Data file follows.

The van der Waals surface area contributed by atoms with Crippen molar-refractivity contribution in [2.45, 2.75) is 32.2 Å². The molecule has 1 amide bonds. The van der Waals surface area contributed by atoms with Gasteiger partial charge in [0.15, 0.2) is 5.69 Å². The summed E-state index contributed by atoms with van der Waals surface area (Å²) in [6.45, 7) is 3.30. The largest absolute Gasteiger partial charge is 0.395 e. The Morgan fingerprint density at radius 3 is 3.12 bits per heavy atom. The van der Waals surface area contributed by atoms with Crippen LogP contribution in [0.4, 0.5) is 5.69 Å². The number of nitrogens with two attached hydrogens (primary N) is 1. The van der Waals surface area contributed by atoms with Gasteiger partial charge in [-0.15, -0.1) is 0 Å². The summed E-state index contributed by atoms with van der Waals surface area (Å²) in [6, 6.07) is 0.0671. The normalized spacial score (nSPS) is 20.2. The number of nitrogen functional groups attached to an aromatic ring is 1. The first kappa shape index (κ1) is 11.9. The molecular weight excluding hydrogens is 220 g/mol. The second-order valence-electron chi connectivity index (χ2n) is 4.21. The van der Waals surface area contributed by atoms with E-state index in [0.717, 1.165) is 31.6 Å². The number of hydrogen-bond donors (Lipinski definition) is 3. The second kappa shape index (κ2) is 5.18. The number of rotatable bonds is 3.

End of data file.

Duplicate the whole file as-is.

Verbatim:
The van der Waals surface area contributed by atoms with Crippen molar-refractivity contribution in [2.45, 2.75) is 32.2 Å². The molecule has 1 amide bonds. The van der Waals surface area contributed by atoms with Gasteiger partial charge in [0.15, 0.2) is 5.69 Å². The summed E-state index contributed by atoms with van der Waals surface area (Å²) in [6.45, 7) is 3.30. The largest absolute Gasteiger partial charge is 0.395 e. The Morgan fingerprint density at radius 3 is 3.12 bits per heavy atom. The van der Waals surface area contributed by atoms with Crippen LogP contribution in [0.4, 0.5) is 5.69 Å². The number of nitrogens with two attached hydrogens (primary N) is 1. The van der Waals surface area contributed by atoms with Gasteiger partial charge in [-0.15, -0.1) is 0 Å². The summed E-state index contributed by atoms with van der Waals surface area (Å²) in [6, 6.07) is 0.0671. The normalized spacial score (nSPS) is 20.2. The number of nitrogen functional groups attached to an aromatic ring is 1. The first kappa shape index (κ1) is 11.9. The molecular weight excluding hydrogens is 220 g/mol. The second-order valence-electron chi connectivity index (χ2n) is 4.21. The van der Waals surface area contributed by atoms with E-state index in [0.717, 1.165) is 31.6 Å². The number of hydrogen-bond donors (Lipinski definition) is 3. The second kappa shape index (κ2) is 5.18. The number of rotatable bonds is 3.